Everyone has a network of some sort. This means since all job opportunities are attached to people—good news—there are job opportunities all around you. Often, your barista, dentist, hairstylist, neighbours, fellow members of whatever club or association you’re a part of, and, of course, family and friends can help open doors for you.

 

Tell everyone you know that you’re looking for a new job. Always carry extra copies of your resume and hand them out when appropriate. You’ll be surprised at the number of people willing to help you when they understand your situation.

 

Read these two books:

 

 

Ferrazzi outlines practical strategies for building relationships, networking, and leveraging connections

.

 

Hollins provides actionable strategies for achieving your job search and career goals, such as overcoming procrastination and boosting productivity with focus and discipline.

 

Apply less, connect more.

 

Applying online is a waste of time. In previous columns, I’ve noted that applying online is comparable to playing the lottery; you’re hoping a stranger hires you. Numerous studies have shown that most jobs aren’t advertised; they’re filled through connections and referrals.

 

Job searching today is a long game; you need to be patient. Today, you need to network your way into a company and identify opportunities, which no career coach can do for you. It’s unlikely the resume you submit online will be reviewed. Paying to have your resume redesigned won’t get it more views; getting it in front of people who can hire you will.

 

Take what you will from the following.

 

A few months back, a job seeker asked me, “I’ve been working as a help desk agent at a healthcare software company for five years. I want to become a Director of IT at a large multinational company. What should I do?”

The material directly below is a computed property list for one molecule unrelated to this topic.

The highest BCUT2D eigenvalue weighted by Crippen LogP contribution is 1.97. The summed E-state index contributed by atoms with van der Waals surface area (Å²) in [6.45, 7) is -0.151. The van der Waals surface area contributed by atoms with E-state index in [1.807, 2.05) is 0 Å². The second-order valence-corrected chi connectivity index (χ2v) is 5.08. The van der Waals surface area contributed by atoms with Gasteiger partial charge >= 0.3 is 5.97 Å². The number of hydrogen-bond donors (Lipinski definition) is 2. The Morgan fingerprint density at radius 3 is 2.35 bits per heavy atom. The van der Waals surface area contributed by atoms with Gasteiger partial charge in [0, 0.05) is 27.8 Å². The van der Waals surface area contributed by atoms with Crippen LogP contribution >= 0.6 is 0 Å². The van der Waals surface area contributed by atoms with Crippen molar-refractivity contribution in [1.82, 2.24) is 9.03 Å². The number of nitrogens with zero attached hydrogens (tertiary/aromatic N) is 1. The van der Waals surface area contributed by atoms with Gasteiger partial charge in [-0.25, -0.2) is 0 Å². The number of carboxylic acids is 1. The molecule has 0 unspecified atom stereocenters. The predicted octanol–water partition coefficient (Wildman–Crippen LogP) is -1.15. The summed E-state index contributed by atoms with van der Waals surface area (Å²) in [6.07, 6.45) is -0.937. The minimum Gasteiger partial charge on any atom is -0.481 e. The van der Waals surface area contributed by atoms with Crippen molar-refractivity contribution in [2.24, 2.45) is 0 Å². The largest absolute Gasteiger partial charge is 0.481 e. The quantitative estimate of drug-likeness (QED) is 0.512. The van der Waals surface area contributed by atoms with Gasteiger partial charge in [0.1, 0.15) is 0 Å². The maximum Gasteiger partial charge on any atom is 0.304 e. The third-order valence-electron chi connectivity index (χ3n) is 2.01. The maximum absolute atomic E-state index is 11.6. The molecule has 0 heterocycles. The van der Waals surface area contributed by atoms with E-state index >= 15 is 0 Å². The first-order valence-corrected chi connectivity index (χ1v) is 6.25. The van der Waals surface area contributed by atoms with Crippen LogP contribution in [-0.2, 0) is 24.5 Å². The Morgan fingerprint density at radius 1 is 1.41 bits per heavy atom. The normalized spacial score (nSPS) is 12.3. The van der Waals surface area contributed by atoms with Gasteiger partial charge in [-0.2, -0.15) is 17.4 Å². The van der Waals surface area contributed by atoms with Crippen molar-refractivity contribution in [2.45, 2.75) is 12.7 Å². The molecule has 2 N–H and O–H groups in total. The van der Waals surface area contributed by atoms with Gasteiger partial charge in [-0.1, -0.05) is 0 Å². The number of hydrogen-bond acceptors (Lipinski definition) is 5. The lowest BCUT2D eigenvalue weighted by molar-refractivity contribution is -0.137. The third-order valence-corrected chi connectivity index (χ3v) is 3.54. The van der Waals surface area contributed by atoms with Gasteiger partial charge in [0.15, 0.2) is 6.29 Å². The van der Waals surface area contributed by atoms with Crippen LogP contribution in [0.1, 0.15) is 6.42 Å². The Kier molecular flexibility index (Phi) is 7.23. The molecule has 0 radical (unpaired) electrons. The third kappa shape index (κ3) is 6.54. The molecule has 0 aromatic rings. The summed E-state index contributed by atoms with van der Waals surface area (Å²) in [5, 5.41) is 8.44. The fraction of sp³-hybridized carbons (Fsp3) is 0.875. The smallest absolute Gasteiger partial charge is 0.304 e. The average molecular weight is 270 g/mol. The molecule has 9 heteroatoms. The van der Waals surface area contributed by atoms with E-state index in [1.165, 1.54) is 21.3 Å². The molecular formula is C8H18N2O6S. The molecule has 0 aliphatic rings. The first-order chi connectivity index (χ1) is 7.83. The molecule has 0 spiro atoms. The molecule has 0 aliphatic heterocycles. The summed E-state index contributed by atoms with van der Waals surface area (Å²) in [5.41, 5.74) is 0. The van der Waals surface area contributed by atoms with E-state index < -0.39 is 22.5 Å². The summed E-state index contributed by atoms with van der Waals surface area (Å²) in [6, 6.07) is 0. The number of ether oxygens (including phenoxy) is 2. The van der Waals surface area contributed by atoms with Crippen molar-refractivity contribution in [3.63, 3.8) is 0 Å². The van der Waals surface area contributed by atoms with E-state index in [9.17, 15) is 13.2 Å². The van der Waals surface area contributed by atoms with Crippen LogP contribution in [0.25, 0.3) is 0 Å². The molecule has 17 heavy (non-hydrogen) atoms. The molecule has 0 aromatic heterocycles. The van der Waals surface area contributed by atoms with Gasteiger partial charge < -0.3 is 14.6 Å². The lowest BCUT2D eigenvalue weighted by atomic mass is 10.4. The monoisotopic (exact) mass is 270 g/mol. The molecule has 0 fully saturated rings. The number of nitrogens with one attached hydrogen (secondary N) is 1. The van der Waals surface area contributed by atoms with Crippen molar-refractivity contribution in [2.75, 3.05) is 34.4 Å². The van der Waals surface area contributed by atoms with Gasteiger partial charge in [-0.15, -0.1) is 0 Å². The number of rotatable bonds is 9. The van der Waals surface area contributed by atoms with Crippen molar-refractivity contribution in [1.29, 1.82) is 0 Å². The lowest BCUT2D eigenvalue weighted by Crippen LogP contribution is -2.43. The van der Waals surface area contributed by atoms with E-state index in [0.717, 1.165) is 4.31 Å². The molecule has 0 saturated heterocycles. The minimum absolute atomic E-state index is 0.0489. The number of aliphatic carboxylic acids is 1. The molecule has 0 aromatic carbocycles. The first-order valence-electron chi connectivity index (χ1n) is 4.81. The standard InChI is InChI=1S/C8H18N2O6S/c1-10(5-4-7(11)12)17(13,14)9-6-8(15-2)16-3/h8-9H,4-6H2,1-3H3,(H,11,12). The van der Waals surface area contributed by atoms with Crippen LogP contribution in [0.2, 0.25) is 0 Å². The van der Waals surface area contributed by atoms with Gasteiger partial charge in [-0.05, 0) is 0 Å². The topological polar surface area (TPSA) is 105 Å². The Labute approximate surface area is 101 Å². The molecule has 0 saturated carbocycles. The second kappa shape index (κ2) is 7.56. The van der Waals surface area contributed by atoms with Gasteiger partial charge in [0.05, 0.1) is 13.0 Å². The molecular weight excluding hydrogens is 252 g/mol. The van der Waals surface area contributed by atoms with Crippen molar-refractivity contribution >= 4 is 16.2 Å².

How should I know? I’m not a Director of IT. Why not ask the Director of IT at a large multinational company?

 

Take advantage of the fact that people love talking about themselves. Dinner with someone who holds the position you aspire to is a better investment than hiring a career coach who lacks your dinner partner’s real-world experience. I charted my career path by observing those ahead of me and seeking their advice. Talking to people who are where you want to be will benefit your job search and help you achieve your career aspirations.

 

By shifting your mindset, optimizing your online presence, leveraging your existing network, staying engaged on LinkedIn, and connecting with the right people, you won’t need to hire a costly career coach, and you’ll develop skills you can use throughout your career.

_____________________________________________________________________

 

Nick Kossovan, a well-seasoned veteran of the corporate landscape, offers “unsweetened” job search advice. You can send Nick your questions to artoffindingwork@gmail.com.

 

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How to Start a Business?

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Market Research